China has been in the business to build the world’s largest radio telescope since 2011. We first started following the progress almost exactly one year ago when the shape of the structure started coming together, and an update in November showed that progress was coming along nicely.
Of course, all that progress eventually leads to a completed product, and now the world’s largest radio telescope dubbed Five-hundred-meter Aperture Spherical Telescope (FAST) has officially been completed this month in the Guizhou Province in south-west China.
Image Credit: National Astronomical Observatories FAST project
It’s just a little bit ahead of schedule, as the original completion date was pegged for September of this year.
The location was chosen because of the extremely convenient dimple in the Earth, which allowed for the placement of this massive 500-meter convex dish.
The FAST radio telescope has 4,450 individual triangle-shaped panels that span across a 500-meter structure.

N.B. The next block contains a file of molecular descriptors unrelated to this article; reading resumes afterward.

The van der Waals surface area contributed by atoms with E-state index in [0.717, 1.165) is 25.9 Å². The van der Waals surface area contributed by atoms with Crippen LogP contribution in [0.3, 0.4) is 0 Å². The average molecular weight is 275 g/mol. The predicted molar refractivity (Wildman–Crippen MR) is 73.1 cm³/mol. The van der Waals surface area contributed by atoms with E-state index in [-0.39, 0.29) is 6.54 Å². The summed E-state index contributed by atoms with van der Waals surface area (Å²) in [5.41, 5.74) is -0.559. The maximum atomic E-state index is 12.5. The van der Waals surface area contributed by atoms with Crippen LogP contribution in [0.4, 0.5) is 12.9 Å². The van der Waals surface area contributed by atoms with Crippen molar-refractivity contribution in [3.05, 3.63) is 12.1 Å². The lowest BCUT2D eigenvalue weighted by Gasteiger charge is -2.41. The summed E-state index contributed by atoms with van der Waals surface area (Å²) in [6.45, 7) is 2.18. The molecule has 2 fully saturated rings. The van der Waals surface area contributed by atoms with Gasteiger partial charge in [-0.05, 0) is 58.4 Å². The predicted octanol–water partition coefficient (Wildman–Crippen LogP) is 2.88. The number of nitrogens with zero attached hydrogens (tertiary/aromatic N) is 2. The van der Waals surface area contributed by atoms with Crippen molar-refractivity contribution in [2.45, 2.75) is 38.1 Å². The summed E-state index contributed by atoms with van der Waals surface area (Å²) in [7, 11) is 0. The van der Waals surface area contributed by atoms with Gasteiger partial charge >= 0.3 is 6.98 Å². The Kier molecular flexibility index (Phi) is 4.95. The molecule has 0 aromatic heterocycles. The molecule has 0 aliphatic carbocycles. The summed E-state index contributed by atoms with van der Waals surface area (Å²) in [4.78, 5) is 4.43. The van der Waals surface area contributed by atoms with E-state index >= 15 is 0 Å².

This massive diameter will give the radio telescope the ability to penetrate deeper into space and hopefully find something that existing radio telescopes have been unable to find. Another benefit includes being able to pick up weaker signals far easier than ever before.
"FAST will enable Chinese astronomers to jump-start many scientific goals, such as surveying the neutral hydrogen in the Milky Way, detecting faint pulsars, and listening to possible signals from other civilizations," said NAN Rendong, general engineer and chief scientist for the FAST project. "It's time for China to have its own big telescope."
Radio telescopes have long been used in the search for extra-terrestrial life, just in case some advanced species may exist out there that is also beaming radio signals into space with the hope of hearing an answer or being intercepted by another.
This one is also going to allow for tourists to view up close, as it provides an observation platform that spans around the entire diameter of the structure. Tourists can walk around the radio telescope, as well as view the surrounding greenery from the raised structure.
Will it help us uncover more secrets of our universe? We shall soon see!